December 1, 1997

Shaolin Kung Fu StrikePaper Magazine by Clara Young

Shaolin Temple Master Shi Yan Ming, who came to New York from China in 1992, is probably the only green-card holder who can dangle a 50 pound weight from his testicles. A 34th-generation Shaolin Temple monk, he can also shatter stones with his head, poke his fingers through a wall and lick a red-hot shovel. But the most amazing thing about this very humble monk is simply the way he moves. Shi Yan Ming, a “Living Treasure of China”, moves with more grace, speed and power than any other man in America. Today, Shi Yan Ming, 33, is founder and abbot of the U.S.A. Shaolin Temple in downtown Manhattan, where he teaches kung fu, tai chi, chi kung, Buddhism and meditation. His students range from university professors to, curiously enough, many of the cut masters and grand masters of the hip-hop nation, like Jeru the Damaja, Tricky and, of course, the Wu-Tang Clan, who call their home base, Staten Island, “Shaolin” and practically own the patent on martial arts-driven lyrics.

The temple is actually two long rooms on the third floor of a building on Broadway and Bond Street, accessed by an old freight elevator. To someone who grew up watching David Carradine try to snatch the pebble from his master’s hand on Kung Fu, it doesn’t look much like a Shaolin temple, but the large Buddhist altar next to the front windows, the “Rules of Conduct” posted on the wall (“Do not sit with your back to the altar”, “Do not put Buddhist literature on the floor,” “Do whatever you can to help others”) and the students’ obvious devotion to Shifu (“Master” in Mandarin) show that it is a place of serious study and discipline. It is certainly a much better facility than Shi Yan Ming’s first Manhattan temple, above a grocery store in Chinatown, where the ceilings were so low that he and his students couldn’t jump or swing weapons.

But it is still light years away from Shi Yan Ming’s home, the original Shaolin Temple, the legendary fountain of martial arts at the foot of Mount Song in northern China that was established 1,500 years ago by the Indian monk Batuo. Shi Yan Ming entered the Shaolin monastery when he was five and spent the next 25 years absorbing complex kung fu fighting forms and Chan Buddhism – the more jovial branch, which tolerates drinking alcohol and eating meat and preaches non-violence. Like the heroes of celluloid kung fu classics, he and his fellow disciples slept on wooden planks, got up at 4 every morning, meditated and followed the intensive physical and spiritual training that enabled Shi Yan Ming to master several martial arts and win a score of Chinese national titles. Now he continues that life though slightly modified – at his new temple and in a small apartment in Greenwich Village.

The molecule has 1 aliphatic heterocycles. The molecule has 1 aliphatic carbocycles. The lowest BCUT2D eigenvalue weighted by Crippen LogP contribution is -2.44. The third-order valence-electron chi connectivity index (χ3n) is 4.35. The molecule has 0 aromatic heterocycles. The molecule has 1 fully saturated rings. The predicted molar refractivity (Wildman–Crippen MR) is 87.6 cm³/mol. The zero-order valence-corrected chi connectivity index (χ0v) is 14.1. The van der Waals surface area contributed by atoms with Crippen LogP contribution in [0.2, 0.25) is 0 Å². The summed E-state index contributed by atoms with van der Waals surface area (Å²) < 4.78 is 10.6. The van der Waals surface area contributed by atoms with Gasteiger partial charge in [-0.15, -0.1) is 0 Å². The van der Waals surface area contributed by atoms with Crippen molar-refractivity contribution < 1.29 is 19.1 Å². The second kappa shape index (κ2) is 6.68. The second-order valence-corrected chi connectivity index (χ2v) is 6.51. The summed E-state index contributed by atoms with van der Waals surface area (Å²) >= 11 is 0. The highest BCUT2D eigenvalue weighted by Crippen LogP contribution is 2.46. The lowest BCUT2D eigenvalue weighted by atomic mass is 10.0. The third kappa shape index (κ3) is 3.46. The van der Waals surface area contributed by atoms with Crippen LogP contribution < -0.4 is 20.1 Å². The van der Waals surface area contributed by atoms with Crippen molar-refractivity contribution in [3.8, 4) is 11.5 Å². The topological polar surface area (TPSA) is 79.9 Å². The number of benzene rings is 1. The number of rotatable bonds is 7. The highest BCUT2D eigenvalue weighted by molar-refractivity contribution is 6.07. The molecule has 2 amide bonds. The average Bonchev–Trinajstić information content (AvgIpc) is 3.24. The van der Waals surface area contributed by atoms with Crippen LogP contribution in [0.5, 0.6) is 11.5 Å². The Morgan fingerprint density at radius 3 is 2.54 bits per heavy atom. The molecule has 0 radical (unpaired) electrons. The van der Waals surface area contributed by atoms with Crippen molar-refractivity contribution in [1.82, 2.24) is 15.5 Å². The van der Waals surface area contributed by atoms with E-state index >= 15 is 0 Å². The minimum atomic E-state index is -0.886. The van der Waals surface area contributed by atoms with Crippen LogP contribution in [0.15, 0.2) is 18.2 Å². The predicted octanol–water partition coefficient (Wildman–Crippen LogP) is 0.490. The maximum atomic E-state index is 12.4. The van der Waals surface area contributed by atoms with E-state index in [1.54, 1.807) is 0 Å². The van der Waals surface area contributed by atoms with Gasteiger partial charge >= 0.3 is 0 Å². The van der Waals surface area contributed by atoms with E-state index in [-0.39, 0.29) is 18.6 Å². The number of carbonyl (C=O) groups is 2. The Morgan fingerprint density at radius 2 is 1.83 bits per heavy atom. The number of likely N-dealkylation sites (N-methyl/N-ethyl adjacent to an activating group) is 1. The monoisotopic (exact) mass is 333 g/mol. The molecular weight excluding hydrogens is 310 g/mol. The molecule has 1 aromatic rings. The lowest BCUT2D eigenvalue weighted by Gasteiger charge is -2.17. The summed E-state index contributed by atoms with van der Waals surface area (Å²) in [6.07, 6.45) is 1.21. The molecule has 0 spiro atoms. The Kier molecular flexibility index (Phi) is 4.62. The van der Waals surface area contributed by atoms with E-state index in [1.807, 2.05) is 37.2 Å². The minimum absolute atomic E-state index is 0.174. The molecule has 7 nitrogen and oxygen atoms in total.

Shi Yan Ming’s mission is to build an authentic Shaolin temple in the United States: “A place where people can come and live,” he says. “Open all day. Just like the Shaolin temple in China. Everyone needs kung fu. Not just Chinese. That’s why I’m here now. Everyone must learn. Everyone needs training.” “Training” is the key word in Shi Yan Ming’s vocabulary. He uses it to describe just about everything, including the most banal aspects of daily life, like washing dishes or watching television. Or drinking beer. Within seconds of meeting Shi Yan Ming for the first time, he thrusts a bottle of Corona into my hand. “Training!” he says, thumping himself hard on the chest. “Chi come out!” (Chi, Mandarin for “life force,” is the other key term in Yan Ming’s lexicon.) He particularly likes beer, which he calls “special water,” but he also has a soft spot for wine (“French special water”) and champagne (“very special French water”). These, along with the outrageously spicy noodles he thrives on, are an important part of his daily regimen.

This notion of training is difficult for guilt-ridden, unhealthily health-obsessed Westerners to fathom. It’s not training in the sense of preparing for some goal. It seems to have more to do with constantly growing and learning. “Learning comes through enjoying life”, he explains. “You must be happy, or you have nothing.” While Shi Yan Ming is a taskmaster in the temple, relentlessly pushing his students through complex routines, he is otherwise delightfully playful. “Everyday is a holiday,” he responds when asked about his basic approach to life. “Everyday different. Merry Christmas!” Has life in the Big Apple sapped any of Shi Yan Ming’s Buddhist serenity and kung fu rigor? “Nothing has changed in my life”, he answers firmly. “I am at home in America. A Buddhist monk is at home everywhere.”

But things have obviously changed in many ways. His mission of opening an authentic temple in America has drawn him into the decidedly non-Buddhist world of commerce, marketing and media promotion. The temple walls are lined with autographed photos of Shi Yan Ming standing next to celebrities like Oliver Stone, John Woo, Meg Ryan, Jackie Chan and countless hip-hop stars. But it is the unexpected collusion between hip-hop music and kung fu films that may generate the most media interest in his mission. He is revered by artists like Wu-Tang’s RZA, whose autographed picture in the temple says it all: “To Sifu Shi Yan Ming: There are not many men I can or will call ‘Master.’ I say it to you with the utmost respect. All art is now martial to me. Your friend and student, the Rza, the Wu-Tang.” The Manhattan monk is getting busy: entertaining film offers, organizing demonstrations at the temple, coming out with his own video and going online with his own slick-looking Web site (www.usashaolintemple.org). It seems that a Buddhist monk is, indeed, at home everywhere – even in cyberspace. U.S.A. Shaolin Temple, 678 Broadway, 212-358-7876.

(The USA Shaolin Temple has since moved to 446 Broadway, 2nd Floor.)